Spicy, Chewy, Hand-pulled Noodles: Biang Biang Mian

by Joel Penn, Executive Chef at Heirloom Cafe

Don’t let this list of ingredients or the fact that it’s a fresh pasta project scare you—these Chinese noodles are incredibly easy (and fun!) to make. The name Biang Biang Mian refers to the noise you get to make with the dough while stretching them: “bang bang noodles.” Any project where you get to stretch and slap your dinner on the counter before eating it is fun for the whole family. 

Feeds 4-6

 Family-style Biang Biang Mian. Photo: Joel Penn

Family-style Biang Biang Mian. Photo: Joel Penn



  • 4 2/3 c high-gluten bread flour
  • 1 1/2 tsp kosher salt 
  • 2 c water
  • 2 Tbsp neutral vegetable oil (soybean, canola, corn, etc.)


  • 3/4 c chili oil*
  • 1/4 c black vinegar**
  • 1/2 lime, juiced
  • 1/4 c something sweet, like honey or sorghum syrup
  • 1 shallot, cut into very thin rings
  • 1/2” piece of ginger, peeled
  • pinch salt, to taste


  • thinly-sliced scallions and radishes
  • freshly-ground Szechuan peppercorns to finish

*Chili oil can be found in most Asian groceries, or if you’re feeling adventurous, you can easily make your own by steeping 30-40 dried chilis with stems removed (gloves recommended) in a few cups of a neutral oil on medium-low heat in a saucepot on your stovetop for about 20 minutes. Let cool, strain through fine mesh strainer. Will keep basically indefinitely covered in your fridge. Good on almost everything (especially pizza).

**Black vinegar is a dark, complex vinegar from China. Think of it as a cousin of balsamic or aged sherry vinegar. You could substitute one of those if you have to, but you should seek out the black vinegar because it’s awesome. Available in most Asian groceries.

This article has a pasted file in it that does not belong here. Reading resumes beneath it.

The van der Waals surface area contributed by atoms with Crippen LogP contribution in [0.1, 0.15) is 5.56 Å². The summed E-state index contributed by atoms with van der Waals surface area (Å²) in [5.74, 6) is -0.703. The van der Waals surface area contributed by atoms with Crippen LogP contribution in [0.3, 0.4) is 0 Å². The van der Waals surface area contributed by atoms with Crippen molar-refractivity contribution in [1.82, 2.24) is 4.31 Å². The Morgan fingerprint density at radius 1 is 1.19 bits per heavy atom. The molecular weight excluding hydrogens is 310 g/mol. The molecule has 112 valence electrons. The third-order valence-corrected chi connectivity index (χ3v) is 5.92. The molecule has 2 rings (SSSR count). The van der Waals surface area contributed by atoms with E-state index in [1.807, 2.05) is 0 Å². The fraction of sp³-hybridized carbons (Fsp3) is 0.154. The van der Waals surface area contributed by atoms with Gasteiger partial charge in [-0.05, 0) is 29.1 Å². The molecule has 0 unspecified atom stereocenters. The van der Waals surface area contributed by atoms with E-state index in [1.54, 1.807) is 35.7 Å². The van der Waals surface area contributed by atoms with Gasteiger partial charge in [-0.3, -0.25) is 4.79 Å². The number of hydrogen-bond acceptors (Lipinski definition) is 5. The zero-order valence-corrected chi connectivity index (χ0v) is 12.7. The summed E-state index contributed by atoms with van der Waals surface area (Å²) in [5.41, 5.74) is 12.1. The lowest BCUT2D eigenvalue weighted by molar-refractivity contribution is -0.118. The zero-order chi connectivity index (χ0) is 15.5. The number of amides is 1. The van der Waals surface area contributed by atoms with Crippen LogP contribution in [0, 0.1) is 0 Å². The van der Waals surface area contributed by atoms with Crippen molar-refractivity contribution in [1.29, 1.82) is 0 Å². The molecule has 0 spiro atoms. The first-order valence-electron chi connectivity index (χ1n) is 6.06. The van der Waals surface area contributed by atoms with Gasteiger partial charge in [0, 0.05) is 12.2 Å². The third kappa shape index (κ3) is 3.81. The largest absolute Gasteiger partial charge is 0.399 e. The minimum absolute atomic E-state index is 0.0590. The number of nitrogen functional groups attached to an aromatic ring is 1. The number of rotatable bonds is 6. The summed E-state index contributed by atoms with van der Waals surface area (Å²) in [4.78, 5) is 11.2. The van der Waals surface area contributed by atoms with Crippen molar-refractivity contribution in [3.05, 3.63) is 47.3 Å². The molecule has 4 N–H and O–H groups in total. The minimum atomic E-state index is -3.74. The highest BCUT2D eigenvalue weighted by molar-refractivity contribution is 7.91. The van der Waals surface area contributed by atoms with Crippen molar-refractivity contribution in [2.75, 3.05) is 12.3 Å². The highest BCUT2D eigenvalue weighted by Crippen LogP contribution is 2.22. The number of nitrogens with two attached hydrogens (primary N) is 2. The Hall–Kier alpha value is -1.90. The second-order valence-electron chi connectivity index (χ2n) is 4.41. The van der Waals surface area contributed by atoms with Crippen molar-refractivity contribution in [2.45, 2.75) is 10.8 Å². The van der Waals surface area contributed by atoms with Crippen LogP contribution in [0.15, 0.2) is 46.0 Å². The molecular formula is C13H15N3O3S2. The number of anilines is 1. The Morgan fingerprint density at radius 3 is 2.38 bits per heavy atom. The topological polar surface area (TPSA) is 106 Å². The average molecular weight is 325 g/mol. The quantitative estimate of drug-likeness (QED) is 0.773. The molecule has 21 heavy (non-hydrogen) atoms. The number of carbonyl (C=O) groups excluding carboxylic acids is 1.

For the Dough: Combine flour and salt in a food processor, and pulse a couple times to combine everything. (You’re using high-gluten bread flour because it will make the noodles more stretchy in the end. You could use regular flour, but I think it’s worth finding the bread flour.) With the processor running, add oil then water, both in a slow, continuous stream until the dough forms a cohesive, shiny ball that’s rolling around. Should take two minutes or so.

Dump dough ball out onto your workspace and gently knead for about two minutes. Cut in half and form each half into about a 10-inch cylinder. Wrap both tightly with plastic wrap and toss in the fridge. They need to hang out there at least overnight, and up to three days.

For the Sauce: Finely grate the ginger into a mixing bowl. Combine all other ingredients in the bowl with a whisk. Taste. Should be acidic but not overly so, with the sweetness balancing, and slightly spicy. Adjust as needed. Add some salt. Taste again. Once you have it where you like it, cover and toss in fridge. Will keep five days refrigerated.

Let’s Make Noodles: First, clean your countertop—you’ll need lots of space. This is the fun part and a good time to get the kids involved if you’ve got some hanging around. Very lightly oil your workspace (countertop) and unwrap your dough cylinders to let them rest at room temp for about 20 minutes. This will make them more pliable. Meanwhile, put a large pot of salted water on the stove at medium-low heat. Don’t be scared to boldly salt your pasta cooking water; it should always taste like the ocean and will make your noodles taste better.

After dough has rested for about 20 minutes, cut each cylinder into eight equal pieces. Working with one piece at a time, lightly oil both sides of the piece and squish it flat into a rectangle. Grasp the short sides of the rectangle and start stretching the dough, banging it on the counter while you’re stretching (biang! biang!). You want to get it really long, like almost 3 feet, but just feel it out and get it as long as you can without it ripping. It’s pretty fun. Once you’ve got it stretched, grab the middle of the stretched dough and rip it in half lengthwise to form two equally-long, stretchy noodles. Set aside and keep flat and oiled. Repeat with remaining pieces. Try not to let them stick to each other. Extra hands here are helpful.

Once you have all your long, skinny noodles ready to go, crank the heat on your pot to high and bring to the boil. Take your chili sauce out of the fridge, let it come to room temp and give it a shake. Working in batches (probably three rounds total), cook noodles until they float. You’re looking for a nice pleasantly-chewy texture here. Should take about one minute or so. Using a spider or slotted spoon, transfer noodles to mixing bowl and toss with chili sauce. Repeat with the rest of them. 

Divide among bowls and top with scallions, radishes and a dusting of Szechuan pepper. Add some chopped soft tofu if you’re feeling wild. Grab chopsticks. Enjoy.     


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